Thursday, July 18, 2013

Met Ephrem Kyriakos on How We Relate to Creation

Arabic original here.

“And God saw that it was good.” Man was created free for the sake of love. He is the link between the Creator and creation. His feet are on the earth and his thought is directed toward heaven. He is body and spirit, manifest and hidden.

Saint Irenaeus says, “God created man so that He could offer him wondrous gifts.” Creation is an act of love from one side, for the sake of communion, exchange, and affection. This initiative invites acceptance or rejection.

Man was created, then, in order to participate in divine love. Contemporary civilization refuses communion with God because it uses creation without reference to the Creator, which causes contemporary man to reject the other.

Rejecting immortality causes man to search for his happiness through earthly possessions. His sin is that he is mistaken about the goal: this is the source of human tragedy.

When man opens his heart to God, the uncreated divine energies grip him from within and change his being without altering his nature, like iron heated in fire, becoming red-hot and glowing: an image of divinization. Man accepts communion with God without becoming a god by nature.

The Christian East always looked to creation for contemplation and giving praise.

The Christian West preferred to consume it. This is a summary of the history of science.

The West, starting in the second millennium, directed itself towards technological activity that caused it to long for “the created rather instead of the Creator.”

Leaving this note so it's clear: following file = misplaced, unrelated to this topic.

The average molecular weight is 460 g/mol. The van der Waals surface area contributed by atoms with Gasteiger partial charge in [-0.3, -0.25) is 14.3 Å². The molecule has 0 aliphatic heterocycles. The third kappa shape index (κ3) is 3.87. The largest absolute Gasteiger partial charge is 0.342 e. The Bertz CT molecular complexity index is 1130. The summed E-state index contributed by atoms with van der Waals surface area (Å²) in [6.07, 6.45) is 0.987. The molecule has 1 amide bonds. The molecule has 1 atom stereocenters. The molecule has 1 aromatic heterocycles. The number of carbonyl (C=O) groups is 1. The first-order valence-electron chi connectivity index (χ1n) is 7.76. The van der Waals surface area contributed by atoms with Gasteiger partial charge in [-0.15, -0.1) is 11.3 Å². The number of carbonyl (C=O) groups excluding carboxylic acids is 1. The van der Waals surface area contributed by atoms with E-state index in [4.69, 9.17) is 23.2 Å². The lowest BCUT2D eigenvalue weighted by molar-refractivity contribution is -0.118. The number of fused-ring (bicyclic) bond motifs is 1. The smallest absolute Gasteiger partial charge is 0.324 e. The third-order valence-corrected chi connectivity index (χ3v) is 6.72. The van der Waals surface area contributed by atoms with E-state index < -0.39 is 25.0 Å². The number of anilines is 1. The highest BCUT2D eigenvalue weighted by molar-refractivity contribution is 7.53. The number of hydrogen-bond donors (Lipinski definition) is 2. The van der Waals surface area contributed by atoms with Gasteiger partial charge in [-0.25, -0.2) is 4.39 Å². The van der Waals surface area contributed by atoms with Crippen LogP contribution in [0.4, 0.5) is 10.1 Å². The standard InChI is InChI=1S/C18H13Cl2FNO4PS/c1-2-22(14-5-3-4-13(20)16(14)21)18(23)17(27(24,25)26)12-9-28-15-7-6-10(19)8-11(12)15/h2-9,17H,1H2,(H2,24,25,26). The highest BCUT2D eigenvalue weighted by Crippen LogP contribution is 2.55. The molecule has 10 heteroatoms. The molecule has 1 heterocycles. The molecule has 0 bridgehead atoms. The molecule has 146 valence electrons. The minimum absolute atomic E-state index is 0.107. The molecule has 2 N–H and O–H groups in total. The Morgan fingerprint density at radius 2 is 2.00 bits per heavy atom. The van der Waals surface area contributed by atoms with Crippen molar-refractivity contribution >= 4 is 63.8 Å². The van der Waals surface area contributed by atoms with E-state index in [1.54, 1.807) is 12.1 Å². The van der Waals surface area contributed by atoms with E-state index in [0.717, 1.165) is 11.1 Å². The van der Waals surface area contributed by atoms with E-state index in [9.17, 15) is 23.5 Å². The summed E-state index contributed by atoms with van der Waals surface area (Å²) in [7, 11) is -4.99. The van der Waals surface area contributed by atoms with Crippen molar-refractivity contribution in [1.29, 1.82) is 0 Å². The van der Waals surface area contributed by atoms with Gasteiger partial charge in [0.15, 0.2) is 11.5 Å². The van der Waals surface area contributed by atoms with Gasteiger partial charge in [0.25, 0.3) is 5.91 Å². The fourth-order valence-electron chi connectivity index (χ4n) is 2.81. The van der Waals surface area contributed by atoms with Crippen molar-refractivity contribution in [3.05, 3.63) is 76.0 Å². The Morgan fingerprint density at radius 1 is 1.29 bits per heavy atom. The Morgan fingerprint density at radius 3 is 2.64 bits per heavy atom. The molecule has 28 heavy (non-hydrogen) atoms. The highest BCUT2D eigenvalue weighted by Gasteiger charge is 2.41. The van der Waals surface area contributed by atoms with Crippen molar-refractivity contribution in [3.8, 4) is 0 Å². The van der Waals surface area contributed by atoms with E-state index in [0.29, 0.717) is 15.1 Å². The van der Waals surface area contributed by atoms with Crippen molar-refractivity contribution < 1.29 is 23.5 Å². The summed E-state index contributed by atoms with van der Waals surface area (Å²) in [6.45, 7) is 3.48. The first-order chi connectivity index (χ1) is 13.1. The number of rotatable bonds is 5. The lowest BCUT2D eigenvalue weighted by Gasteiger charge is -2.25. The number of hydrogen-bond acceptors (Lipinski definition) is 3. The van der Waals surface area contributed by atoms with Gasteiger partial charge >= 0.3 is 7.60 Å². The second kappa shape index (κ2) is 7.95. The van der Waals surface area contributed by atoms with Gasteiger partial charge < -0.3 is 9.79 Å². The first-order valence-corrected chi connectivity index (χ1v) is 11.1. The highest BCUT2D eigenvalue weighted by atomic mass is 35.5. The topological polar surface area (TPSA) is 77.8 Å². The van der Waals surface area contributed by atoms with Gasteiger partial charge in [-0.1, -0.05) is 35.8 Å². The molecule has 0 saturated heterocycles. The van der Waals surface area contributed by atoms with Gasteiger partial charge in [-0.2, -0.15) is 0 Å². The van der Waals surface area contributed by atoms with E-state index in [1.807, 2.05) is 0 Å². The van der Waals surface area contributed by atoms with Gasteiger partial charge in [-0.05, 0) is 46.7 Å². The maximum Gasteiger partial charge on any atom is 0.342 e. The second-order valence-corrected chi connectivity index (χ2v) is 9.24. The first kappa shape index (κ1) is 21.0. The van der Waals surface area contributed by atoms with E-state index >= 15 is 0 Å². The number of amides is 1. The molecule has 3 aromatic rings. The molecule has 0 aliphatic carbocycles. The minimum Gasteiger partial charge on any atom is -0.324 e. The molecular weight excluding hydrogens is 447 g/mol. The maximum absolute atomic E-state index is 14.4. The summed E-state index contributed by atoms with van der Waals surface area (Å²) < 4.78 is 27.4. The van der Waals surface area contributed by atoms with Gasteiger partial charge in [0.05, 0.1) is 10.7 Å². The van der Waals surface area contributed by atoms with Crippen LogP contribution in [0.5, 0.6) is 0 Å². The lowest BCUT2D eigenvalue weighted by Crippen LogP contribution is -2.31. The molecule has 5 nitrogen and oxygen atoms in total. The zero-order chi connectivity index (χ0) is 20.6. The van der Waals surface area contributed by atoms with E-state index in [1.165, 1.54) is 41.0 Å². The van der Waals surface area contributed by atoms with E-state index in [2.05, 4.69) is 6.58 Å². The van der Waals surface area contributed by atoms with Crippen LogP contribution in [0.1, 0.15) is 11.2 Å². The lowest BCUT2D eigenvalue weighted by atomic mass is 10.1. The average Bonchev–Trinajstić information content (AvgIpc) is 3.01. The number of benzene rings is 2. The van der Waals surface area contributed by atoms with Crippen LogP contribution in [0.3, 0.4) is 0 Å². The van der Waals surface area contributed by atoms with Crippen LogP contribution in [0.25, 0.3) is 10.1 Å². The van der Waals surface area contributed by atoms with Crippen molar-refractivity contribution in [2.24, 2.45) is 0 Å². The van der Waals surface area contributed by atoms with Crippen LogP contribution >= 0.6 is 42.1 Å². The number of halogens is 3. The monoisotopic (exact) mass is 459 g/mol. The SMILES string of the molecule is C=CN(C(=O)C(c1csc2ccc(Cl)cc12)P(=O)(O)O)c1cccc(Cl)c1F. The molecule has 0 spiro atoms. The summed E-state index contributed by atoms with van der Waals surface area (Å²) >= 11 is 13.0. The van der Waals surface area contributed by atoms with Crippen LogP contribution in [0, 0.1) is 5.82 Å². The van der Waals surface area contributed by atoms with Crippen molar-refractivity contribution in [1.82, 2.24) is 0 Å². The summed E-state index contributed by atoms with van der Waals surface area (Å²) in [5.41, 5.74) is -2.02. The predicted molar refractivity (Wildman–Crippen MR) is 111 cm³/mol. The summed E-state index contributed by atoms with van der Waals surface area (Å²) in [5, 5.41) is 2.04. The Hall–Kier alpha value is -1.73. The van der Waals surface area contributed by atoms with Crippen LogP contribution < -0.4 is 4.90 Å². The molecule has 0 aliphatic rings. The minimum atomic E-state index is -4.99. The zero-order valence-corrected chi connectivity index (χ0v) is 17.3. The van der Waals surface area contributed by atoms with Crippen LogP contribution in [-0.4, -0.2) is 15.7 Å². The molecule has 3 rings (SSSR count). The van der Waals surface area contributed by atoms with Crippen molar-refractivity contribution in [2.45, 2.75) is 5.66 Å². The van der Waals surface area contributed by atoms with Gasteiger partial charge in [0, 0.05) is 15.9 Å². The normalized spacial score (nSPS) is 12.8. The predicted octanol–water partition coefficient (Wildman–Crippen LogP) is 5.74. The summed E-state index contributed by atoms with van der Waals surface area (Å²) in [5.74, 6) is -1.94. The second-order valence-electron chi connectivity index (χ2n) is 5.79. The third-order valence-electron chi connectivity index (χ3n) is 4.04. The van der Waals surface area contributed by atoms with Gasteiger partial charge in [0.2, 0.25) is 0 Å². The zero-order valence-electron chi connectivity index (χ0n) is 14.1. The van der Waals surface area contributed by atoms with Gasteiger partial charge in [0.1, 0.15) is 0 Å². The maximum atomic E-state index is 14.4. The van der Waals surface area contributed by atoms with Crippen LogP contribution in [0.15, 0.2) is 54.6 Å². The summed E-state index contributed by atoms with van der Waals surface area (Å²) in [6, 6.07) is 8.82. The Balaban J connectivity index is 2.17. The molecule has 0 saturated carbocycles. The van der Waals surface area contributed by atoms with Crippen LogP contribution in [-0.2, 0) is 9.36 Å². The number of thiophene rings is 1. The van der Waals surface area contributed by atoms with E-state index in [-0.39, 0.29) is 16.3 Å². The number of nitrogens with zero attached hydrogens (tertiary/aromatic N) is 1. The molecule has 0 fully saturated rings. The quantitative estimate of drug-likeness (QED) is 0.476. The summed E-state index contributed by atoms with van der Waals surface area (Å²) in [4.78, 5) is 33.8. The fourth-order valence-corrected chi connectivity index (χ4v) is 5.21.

“How great are your works, O Lord. In wisdom You made them all.”

From the start, man possesses not only bodily eyes but also spiritual eyes that help him to understand the meanings of the symbols in God’s creation.

All this does not negate the importance of matter, the material of nature, but it causes us to look at it from a different perspective and to deal with it from this perspective.

God is always present in all creation. “Everywhere present and filling all things.” Contemporary scientists have learned, through the examination of particles, that all things are connected to each other.

Man is a microcosm. He is a bridge between earth and heaven, a message of love. Love alone leads to freedom. If man is united, he is able to unite creation, since he leads creation to its creator. He does this through his giving thanks for the blessings he enjoys. With humility he recognizes the Creator’s generous giving.

If a person enjoys this giving thanks and this humility, he comes to be in the image of Christ, the priest of creation, offering everything to God, including the natural environment. In return, God gives him joy and holiness: “Your own of Your own, we offer to you on behalf of all and for all.”

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